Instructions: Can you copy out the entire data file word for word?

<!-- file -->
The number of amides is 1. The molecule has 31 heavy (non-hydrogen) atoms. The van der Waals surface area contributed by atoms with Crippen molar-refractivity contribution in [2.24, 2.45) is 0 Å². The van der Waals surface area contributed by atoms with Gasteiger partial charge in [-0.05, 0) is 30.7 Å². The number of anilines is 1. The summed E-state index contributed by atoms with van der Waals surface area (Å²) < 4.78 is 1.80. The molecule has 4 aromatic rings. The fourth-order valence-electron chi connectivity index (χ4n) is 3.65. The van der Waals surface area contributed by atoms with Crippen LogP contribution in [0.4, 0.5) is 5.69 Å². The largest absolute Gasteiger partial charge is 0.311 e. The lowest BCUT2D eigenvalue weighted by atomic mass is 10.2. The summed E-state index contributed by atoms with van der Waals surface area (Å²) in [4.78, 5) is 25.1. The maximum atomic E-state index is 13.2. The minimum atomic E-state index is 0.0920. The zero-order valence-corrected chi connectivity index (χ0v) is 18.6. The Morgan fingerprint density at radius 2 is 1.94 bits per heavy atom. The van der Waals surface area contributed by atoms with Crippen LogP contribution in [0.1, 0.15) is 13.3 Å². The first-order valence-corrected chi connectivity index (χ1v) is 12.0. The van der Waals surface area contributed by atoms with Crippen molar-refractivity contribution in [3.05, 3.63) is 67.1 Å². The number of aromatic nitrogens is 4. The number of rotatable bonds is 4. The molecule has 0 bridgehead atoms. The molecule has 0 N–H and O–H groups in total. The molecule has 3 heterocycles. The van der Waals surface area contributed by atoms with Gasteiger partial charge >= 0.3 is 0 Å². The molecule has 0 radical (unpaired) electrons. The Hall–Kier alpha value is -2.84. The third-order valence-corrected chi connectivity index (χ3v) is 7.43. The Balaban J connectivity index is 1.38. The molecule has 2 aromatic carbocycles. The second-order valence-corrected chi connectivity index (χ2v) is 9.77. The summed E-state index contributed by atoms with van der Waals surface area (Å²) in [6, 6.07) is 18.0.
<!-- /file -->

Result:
The number of amides is 1. The molecule has 31 heavy (non-hydrogen) atoms. The van der Waals surface area contributed by atoms with Crippen molar-refractivity contribution in [2.24, 2.45) is 0 Å². The van der Waals surface area contributed by atoms with Gasteiger partial charge in [-0.05, 0) is 30.7 Å². The number of anilines is 1. The summed E-state index contributed by atoms with van der Waals surface area (Å²) < 4.78 is 1.80. The molecule has 4 aromatic rings. The fourth-order valence-electron chi connectivity index (χ4n) is 3.65. The van der Waals surface area contributed by atoms with Crippen LogP contribution in [0.4, 0.5) is 5.69 Å². The largest absolute Gasteiger partial charge is 0.311 e. The lowest BCUT2D eigenvalue weighted by atomic mass is 10.2. The summed E-state index contributed by atoms with van der Waals surface area (Å²) in [4.78, 5) is 25.1. The maximum atomic E-state index is 13.2. The minimum atomic E-state index is 0.0920. The zero-order valence-corrected chi connectivity index (χ0v) is 18.6. The Morgan fingerprint density at radius 2 is 1.94 bits per heavy atom. The van der Waals surface area contributed by atoms with Crippen LogP contribution in [0.1, 0.15) is 13.3 Å². The first-order valence-corrected chi connectivity index (χ1v) is 12.0. The van der Waals surface area contributed by atoms with Crippen molar-refractivity contribution in [3.05, 3.63) is 67.1 Å². The number of aromatic nitrogens is 4. The number of rotatable bonds is 4. The molecule has 0 bridgehead atoms. The molecule has 0 N–H and O–H groups in total. The molecule has 3 heterocycles. The van der Waals surface area contributed by atoms with Gasteiger partial charge >= 0.3 is 0 Å². The molecule has 0 radical (unpaired) electrons. The Hall–Kier alpha value is -2.84. The third-order valence-corrected chi connectivity index (χ3v) is 7.43. The Balaban J connectivity index is 1.38. The molecule has 2 aromatic carbocycles. The second-order valence-corrected chi connectivity index (χ2v) is 9.77. The summed E-state index contributed by atoms with van der Waals surface area (Å²) in [6, 6.07) is 18.0.